Flying With the Kings

My return flight from AirVenture was a terrific learning experience.

Flying with the Kings

Flying with the Kings

Last week's AirVenture air show in Oshkosh, Wisconsin, was a big treat. As I've come to expect after years of attending, the show was filled with new exciting aviation products and every imaginable airplane type. And there was plenty of opportunity to learn new things at the forums and seminars. As I've also come to expect, the week presented the usual range of weather conditions, from extreme heat to a pretty intense thunderstorm that flipped at least one airplane and damaged several signs and tents. I had the pleasure of being stuck in a Port-O-Let – a sizable restroom trailer - for about 15 minutes while the storm raged outside.

It was a great week, and while I was sad to leave I was excited about the mode of transportation for my return. I was flying back with John and Martha King in their Dassault Falcon 10. Our Saturday morning departure out of Appleton’s Outagamie County Regional Airport presented deep blue, mostly clear skies.

We were a total of six people in the airplane that day, and having spent the better part of the week at Oshkosh, we all had heavy bags. Yet even with full fuel, we apparently had the capability of adding an additional 2,740 lbs of people and stuff to the airplane. This is one of those rare airplane types that allow you to fill the seats and cargo areas without being maxed out on weight.

As John walked me around the airplane, he explained that, at Mach 0.87, the Falcon 10 is the second fastest business jet after the Cessna Citation X (once it achieves full certification, the Gulfstream 650 will be even faster than the X). In addition to the powerful Garret turbo-fan engines, the severe sweep of the wings and vertical stabilizer of the Falcon 10 help with its high-speed capability. Another factor that aids the speed is that the wings are very thin, but with the leading-edge slats and up to 52 degrees of flaps deployed, the resulting curve of the wing enable benign approach speeds, John explained.

With the airplane’s range capability, we could have made it from Appleton to San Diego in one leg, but the Kings decided to split up the legs to give their senior vice president of marketing and technology Barry Knutilla, who is also typed in the airplane, a leg as well.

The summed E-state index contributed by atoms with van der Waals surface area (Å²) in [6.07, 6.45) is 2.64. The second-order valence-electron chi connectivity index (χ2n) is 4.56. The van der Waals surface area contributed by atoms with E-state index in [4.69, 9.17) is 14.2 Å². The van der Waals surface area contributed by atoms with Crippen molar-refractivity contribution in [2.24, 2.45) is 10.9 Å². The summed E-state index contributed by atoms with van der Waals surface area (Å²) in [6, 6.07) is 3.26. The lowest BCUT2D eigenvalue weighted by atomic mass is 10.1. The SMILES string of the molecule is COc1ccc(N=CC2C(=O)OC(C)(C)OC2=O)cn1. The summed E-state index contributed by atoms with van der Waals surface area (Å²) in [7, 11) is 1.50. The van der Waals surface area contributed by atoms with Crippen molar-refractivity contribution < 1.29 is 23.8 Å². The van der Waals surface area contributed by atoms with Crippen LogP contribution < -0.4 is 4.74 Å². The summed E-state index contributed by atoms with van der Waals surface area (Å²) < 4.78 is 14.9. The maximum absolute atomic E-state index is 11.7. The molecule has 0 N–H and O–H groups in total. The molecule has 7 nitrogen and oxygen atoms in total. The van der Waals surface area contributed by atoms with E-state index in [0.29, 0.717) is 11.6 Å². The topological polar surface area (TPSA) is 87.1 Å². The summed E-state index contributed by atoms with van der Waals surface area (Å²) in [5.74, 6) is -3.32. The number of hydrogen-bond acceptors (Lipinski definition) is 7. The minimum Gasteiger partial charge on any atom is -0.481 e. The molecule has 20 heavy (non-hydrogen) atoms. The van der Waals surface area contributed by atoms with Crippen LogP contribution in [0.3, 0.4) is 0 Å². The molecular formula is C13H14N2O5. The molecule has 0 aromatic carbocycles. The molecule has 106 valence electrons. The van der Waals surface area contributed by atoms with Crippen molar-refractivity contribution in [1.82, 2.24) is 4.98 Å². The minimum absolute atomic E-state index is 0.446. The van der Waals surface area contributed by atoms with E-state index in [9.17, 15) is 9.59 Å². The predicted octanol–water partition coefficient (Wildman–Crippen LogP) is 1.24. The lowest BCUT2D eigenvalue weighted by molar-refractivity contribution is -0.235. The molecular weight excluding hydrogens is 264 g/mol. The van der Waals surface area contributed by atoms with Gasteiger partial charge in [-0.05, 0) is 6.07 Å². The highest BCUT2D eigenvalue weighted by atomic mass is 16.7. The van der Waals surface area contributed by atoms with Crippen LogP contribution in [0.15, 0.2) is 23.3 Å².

I was in the side-facing seat right behind the cockpit to get a good look view during the departure. I was impressed with the professional communications between Martha and John in the cockpit as they briefed the departure and made sure the airplane was configured properly. As we taxied near the approach end of the runway, Fifi (the B-29 Super Fortress bomber) came in for a perfect three-point landing – a last indication that we were leaving the Mecca of aviation.

We were cleared for takeoff and Martha pushed the throttles forward to spool up the Garrett engines. The power was impressive and I had to hang on to my seat during the ground roll so that I wouldn’t slide too far aft against the seatbelt.

Generally below 10,000 feet the airspeed is kept at 250 knots indicated in the climb, but with all the AirVenture traffic in the area the Kings wanted to get high as fast as possible, so Martha initially targeted 200 knots and the Falcon responded by climbing at nearly 6,000 fpm. Above 10,000 feet, we were at 300 knots indicated. At 20,000 feet we were still climbing at 2,500 fpm with a true airspeed of 430 knots, and this was a warm summer morning with ISA+15!

Our final altitude was FL340. We were cruising at 505 knots (or 0.86 Mach) and made it to Wichita in 1.5 hours. The second leg ended up being 2.5 hours. The same trip took me two long but enjoyable days in the Cessna 170 a few years ago.

The high-speed capability of the Falcon 10 was truly impressive, but I was shocked to learn that the approach speed is about on par with many piston twins. Martha’s targeted speed for the approach was 106 knots and this slow speed capability enables the Kings to land their Falcon at Montgomery Field (KMYF), which has an available landing distance of about 3,400 feet with the displaced threshold on Runway 28R.

Flying back from Oshkosh with the Kings was a treat, not only because the flight was efficient and comfortable, but also because I was flying with people who are friends and kindred spirits. And, as would be expected while flying with a couple of legendary pilot educators, I learned a ton from the flight.